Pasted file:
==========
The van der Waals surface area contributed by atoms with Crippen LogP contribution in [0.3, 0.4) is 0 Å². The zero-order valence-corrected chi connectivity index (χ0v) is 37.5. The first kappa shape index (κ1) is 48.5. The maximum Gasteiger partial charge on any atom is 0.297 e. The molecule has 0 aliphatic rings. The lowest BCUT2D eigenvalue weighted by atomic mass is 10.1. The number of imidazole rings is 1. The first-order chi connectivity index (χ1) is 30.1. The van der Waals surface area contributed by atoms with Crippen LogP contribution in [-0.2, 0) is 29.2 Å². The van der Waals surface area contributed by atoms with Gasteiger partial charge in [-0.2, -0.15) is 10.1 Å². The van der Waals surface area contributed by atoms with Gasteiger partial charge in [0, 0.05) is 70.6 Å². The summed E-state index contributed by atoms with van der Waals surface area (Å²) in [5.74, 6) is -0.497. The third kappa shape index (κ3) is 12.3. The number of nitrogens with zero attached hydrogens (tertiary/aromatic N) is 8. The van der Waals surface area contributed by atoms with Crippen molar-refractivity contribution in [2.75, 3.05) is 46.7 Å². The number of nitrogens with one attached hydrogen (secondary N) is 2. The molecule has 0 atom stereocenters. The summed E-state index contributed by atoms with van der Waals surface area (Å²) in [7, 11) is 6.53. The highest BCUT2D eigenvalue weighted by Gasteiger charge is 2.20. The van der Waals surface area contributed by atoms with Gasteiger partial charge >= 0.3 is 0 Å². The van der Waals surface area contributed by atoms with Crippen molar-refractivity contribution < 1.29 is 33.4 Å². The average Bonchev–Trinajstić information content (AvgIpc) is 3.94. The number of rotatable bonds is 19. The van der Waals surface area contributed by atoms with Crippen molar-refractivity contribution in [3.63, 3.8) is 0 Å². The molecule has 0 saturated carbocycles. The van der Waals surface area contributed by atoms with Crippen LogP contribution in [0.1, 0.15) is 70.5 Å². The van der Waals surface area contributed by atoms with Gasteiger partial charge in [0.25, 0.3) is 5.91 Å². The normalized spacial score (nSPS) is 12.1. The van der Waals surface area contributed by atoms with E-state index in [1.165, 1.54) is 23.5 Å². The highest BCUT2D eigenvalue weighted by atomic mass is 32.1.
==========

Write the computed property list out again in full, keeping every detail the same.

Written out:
The van der Waals surface area contributed by atoms with Crippen LogP contribution in [0.3, 0.4) is 0 Å². The zero-order valence-corrected chi connectivity index (χ0v) is 37.5. The first kappa shape index (κ1) is 48.5. The maximum Gasteiger partial charge on any atom is 0.297 e. The molecule has 0 aliphatic rings. The lowest BCUT2D eigenvalue weighted by atomic mass is 10.1. The number of imidazole rings is 1. The first-order chi connectivity index (χ1) is 30.1. The van der Waals surface area contributed by atoms with Crippen LogP contribution in [-0.2, 0) is 29.2 Å². The van der Waals surface area contributed by atoms with Gasteiger partial charge in [-0.2, -0.15) is 10.1 Å². The van der Waals surface area contributed by atoms with Gasteiger partial charge in [0, 0.05) is 70.6 Å². The summed E-state index contributed by atoms with van der Waals surface area (Å²) in [5.74, 6) is -0.497. The third kappa shape index (κ3) is 12.3. The number of nitrogens with zero attached hydrogens (tertiary/aromatic N) is 8. The van der Waals surface area contributed by atoms with Crippen molar-refractivity contribution in [2.75, 3.05) is 46.7 Å². The number of nitrogens with one attached hydrogen (secondary N) is 2. The molecule has 0 atom stereocenters. The summed E-state index contributed by atoms with van der Waals surface area (Å²) in [7, 11) is 6.53. The highest BCUT2D eigenvalue weighted by Gasteiger charge is 2.20. The van der Waals surface area contributed by atoms with Gasteiger partial charge >= 0.3 is 0 Å². The van der Waals surface area contributed by atoms with Crippen molar-refractivity contribution < 1.29 is 33.4 Å². The average Bonchev–Trinajstić information content (AvgIpc) is 3.94. The number of rotatable bonds is 19. The van der Waals surface area contributed by atoms with Crippen molar-refractivity contribution in [3.63, 3.8) is 0 Å². The molecule has 0 saturated carbocycles. The van der Waals surface area contributed by atoms with Crippen LogP contribution in [0.1, 0.15) is 70.5 Å². The van der Waals surface area contributed by atoms with Gasteiger partial charge in [0.25, 0.3) is 5.91 Å². The normalized spacial score (nSPS) is 12.1. The van der Waals surface area contributed by atoms with E-state index in [1.165, 1.54) is 23.5 Å². The highest BCUT2D eigenvalue weighted by atomic mass is 32.1.